Looking for some help understanding OCV's
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  1. #1
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    Looking for some help understanding OCV's

    The way I understand it, OCV is what allows you strike an arc when stick welding. But what happens after you strike an arc and start welding? Does the voltage drop down? Does the voltage have any effect on the arc itself? I ask because watching one of our machines at work today, I noticed that the voltage on the display stayed around the mid 70's range (miller pipe pro 304). Guy was running 5/32 6010 5p at around 80 amps. Would like to better understand OCV's and it's effect while welding.
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  2. #2
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    Re: Looking for some help understanding OCV's

    Here's a good background

    Dave J.

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  3. #3
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    Re: Looking for some help understanding OCV's

    From the Lincoln Handbook of Welding and Design:

    Name:  Lincoln VA curve arc force 1.jpg
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    Name:  Lincoln VA curve arc force 2.jpg
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    Lincoln SA200 manual:

    Name:  Lincoln SA 200 OCV description settings.jpg
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  4. #4
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    Re: Looking for some help understanding OCV's

    OCV or Open Circuit Voltage is what the volts are before you strike an arc. If using CC (constant current) then voltage will drop when welding. If using CV (constant voltage) then volts wont drop much if any but current will fluctuate.

    You said its a MILLER and I guess it has a CC and CV mode. Was it in CV when welding with 6010.

    BTW, hows the new job? Im sure as beautiful as it is driving thru the Sierras, it gets old.
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  5. #5
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    Re: Looking for some help understanding OCV's

    Quote Originally Posted by MinnesotaDave View Post
    Here's a good background

    I wonder if he is using the correct word. When he says amperage is exactly the same using high amperage with low voltage, as it is using low amperage, with high voltage, does he mean watts?

    In incandescent loads wattage affects heat. We can have a 100 watt light bulb at 12 volts 8.3333 amps, another bulb might be 120 volts, .8333 amps Their light output and wattage would be equal.

    I believe a flat weld can be near equal with 20 volts, 200 amps as it would at 80 volts, 50 amps. Wattage is equal

    I'm not clear about the science of having an easier time weaving uphill with lower voltage/higher amperage. Can anyone enlighten me?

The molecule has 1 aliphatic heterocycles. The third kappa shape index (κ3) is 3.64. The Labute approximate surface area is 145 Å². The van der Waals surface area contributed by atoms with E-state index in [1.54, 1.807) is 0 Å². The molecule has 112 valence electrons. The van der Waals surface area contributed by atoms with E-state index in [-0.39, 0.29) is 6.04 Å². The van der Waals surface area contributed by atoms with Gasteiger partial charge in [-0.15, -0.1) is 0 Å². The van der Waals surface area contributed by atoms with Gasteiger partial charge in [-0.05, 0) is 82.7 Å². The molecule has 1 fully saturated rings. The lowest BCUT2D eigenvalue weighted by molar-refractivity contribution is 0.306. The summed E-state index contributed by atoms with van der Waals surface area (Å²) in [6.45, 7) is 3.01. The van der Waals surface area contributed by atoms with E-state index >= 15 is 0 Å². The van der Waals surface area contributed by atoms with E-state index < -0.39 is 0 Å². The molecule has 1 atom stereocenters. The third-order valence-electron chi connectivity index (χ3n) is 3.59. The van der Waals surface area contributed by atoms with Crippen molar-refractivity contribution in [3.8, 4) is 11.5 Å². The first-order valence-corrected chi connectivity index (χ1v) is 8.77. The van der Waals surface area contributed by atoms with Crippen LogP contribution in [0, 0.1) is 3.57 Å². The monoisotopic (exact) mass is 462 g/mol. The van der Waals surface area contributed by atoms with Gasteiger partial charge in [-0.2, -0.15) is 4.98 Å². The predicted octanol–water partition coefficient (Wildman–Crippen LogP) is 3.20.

Willie
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  6. #6
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    Re: Looking for some help understanding OCV's

    Willie, your uphill question is explained on the right hand page of oldendumb's first picture.

    The low OCV vs high OCV affects the shape of the volt/amp curve.
    This change affects the arc characteristics when you pull a long arc momentarily during a whip and pause.

    In the volt/amp pics you can see one changes the amps more than the other as the arc length (voltage) changes.

    For your first question on watts, he isn't referring to watts, he is referring to the overlapping amperage ranges on the engine drive.

    Selecting a higher gear (coarse range setting) and reducing the fine dial can get you the same amps as a lower gear with the fine setting increased.

    Both of your questions are actually related to each other.

    The overlapping amp ranges are also described in the last pic he uploaded.
    Last edited by MinnesotaDave; 03-10-2018 at 07:07 PM.
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  7. #7
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    Re: Looking for some help understanding OCV's

    I was an annoying kid, "Why Daddy, Why? Now, I'm an annoying old man, "WHY?" If amps remain the same, and voltage increases, we get more heat. Longer arc length gives more resistance. In a series circuit, any point of resistance gets a bigger share of voltage. I've never been clear if a long arc, meaning more voltage means less amperage. Either way, more volts, longer arc will compound into much more voltage.

    Thinking out loud, I don't pretend it is fact; Does the short arc used with lower voltage also push a bigger share of the heat into the weld joint for more penetration? If burn off of electrode rate increases, deposit rate must increase. In the sense that dabbing filler, converting solid to liquid consumes BTUs, does this chill the weld metal already deposited?

    I envy those of you with SA-200 and similar machines. You control voltage with governor speed. Can this be controlled on a Miller Bobcat 250? I suspect higher range, with little fine amperage does this. I have no crisp, or soft control like Fieldres shows on his modern Lincoln.

    Willie
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  8. #8
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    Re: Looking for some help understanding OCV's

    Quote Originally Posted by Willie B View Post